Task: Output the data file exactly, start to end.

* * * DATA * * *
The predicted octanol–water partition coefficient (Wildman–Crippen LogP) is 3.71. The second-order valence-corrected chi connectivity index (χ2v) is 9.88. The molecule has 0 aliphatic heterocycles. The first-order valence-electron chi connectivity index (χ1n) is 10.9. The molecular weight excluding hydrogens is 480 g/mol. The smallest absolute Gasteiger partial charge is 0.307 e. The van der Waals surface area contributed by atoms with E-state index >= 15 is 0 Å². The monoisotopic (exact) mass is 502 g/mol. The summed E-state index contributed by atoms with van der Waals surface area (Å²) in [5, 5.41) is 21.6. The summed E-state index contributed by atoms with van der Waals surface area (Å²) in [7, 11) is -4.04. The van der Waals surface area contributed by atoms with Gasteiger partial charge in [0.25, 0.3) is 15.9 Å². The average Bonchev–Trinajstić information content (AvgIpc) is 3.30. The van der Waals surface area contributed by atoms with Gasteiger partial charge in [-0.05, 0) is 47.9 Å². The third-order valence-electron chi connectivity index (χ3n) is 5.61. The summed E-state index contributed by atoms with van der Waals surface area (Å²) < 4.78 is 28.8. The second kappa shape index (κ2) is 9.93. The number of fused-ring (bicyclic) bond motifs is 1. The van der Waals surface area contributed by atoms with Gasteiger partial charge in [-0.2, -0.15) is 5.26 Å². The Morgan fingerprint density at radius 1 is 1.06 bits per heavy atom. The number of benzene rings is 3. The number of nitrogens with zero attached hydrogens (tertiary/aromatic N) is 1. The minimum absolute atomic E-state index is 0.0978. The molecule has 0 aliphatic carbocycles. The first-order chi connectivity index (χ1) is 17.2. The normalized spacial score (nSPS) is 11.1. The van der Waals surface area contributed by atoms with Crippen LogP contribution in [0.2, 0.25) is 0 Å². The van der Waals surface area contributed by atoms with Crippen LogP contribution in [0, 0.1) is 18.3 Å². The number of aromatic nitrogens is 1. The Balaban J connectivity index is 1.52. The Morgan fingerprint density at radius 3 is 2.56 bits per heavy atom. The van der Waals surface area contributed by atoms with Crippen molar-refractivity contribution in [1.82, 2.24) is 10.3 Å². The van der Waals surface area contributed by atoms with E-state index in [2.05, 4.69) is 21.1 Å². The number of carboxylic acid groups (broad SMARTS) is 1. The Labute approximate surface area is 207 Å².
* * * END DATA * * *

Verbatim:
The predicted octanol–water partition coefficient (Wildman–Crippen LogP) is 3.71. The second-order valence-corrected chi connectivity index (χ2v) is 9.88. The molecule has 0 aliphatic heterocycles. The first-order valence-electron chi connectivity index (χ1n) is 10.9. The molecular weight excluding hydrogens is 480 g/mol. The smallest absolute Gasteiger partial charge is 0.307 e. The van der Waals surface area contributed by atoms with E-state index >= 15 is 0 Å². The monoisotopic (exact) mass is 502 g/mol. The summed E-state index contributed by atoms with van der Waals surface area (Å²) in [5, 5.41) is 21.6. The summed E-state index contributed by atoms with van der Waals surface area (Å²) in [7, 11) is -4.04. The van der Waals surface area contributed by atoms with Gasteiger partial charge in [0.25, 0.3) is 15.9 Å². The average Bonchev–Trinajstić information content (AvgIpc) is 3.30. The van der Waals surface area contributed by atoms with Gasteiger partial charge in [-0.05, 0) is 47.9 Å². The third-order valence-electron chi connectivity index (χ3n) is 5.61. The summed E-state index contributed by atoms with van der Waals surface area (Å²) < 4.78 is 28.8. The second kappa shape index (κ2) is 9.93. The number of fused-ring (bicyclic) bond motifs is 1. The van der Waals surface area contributed by atoms with Gasteiger partial charge in [-0.2, -0.15) is 5.26 Å². The Morgan fingerprint density at radius 1 is 1.06 bits per heavy atom. The number of benzene rings is 3. The number of nitrogens with zero attached hydrogens (tertiary/aromatic N) is 1. The minimum absolute atomic E-state index is 0.0978. The molecule has 0 aliphatic carbocycles. The first-order chi connectivity index (χ1) is 17.2. The normalized spacial score (nSPS) is 11.1. The van der Waals surface area contributed by atoms with Crippen LogP contribution in [0.2, 0.25) is 0 Å². The van der Waals surface area contributed by atoms with Crippen LogP contribution in [0, 0.1) is 18.3 Å². The number of aromatic nitrogens is 1. The Balaban J connectivity index is 1.52. The Morgan fingerprint density at radius 3 is 2.56 bits per heavy atom. The van der Waals surface area contributed by atoms with Crippen molar-refractivity contribution in [1.82, 2.24) is 10.3 Å². The van der Waals surface area contributed by atoms with E-state index in [2.05, 4.69) is 21.1 Å². The number of carboxylic acid groups (broad SMARTS) is 1. The Labute approximate surface area is 207 Å².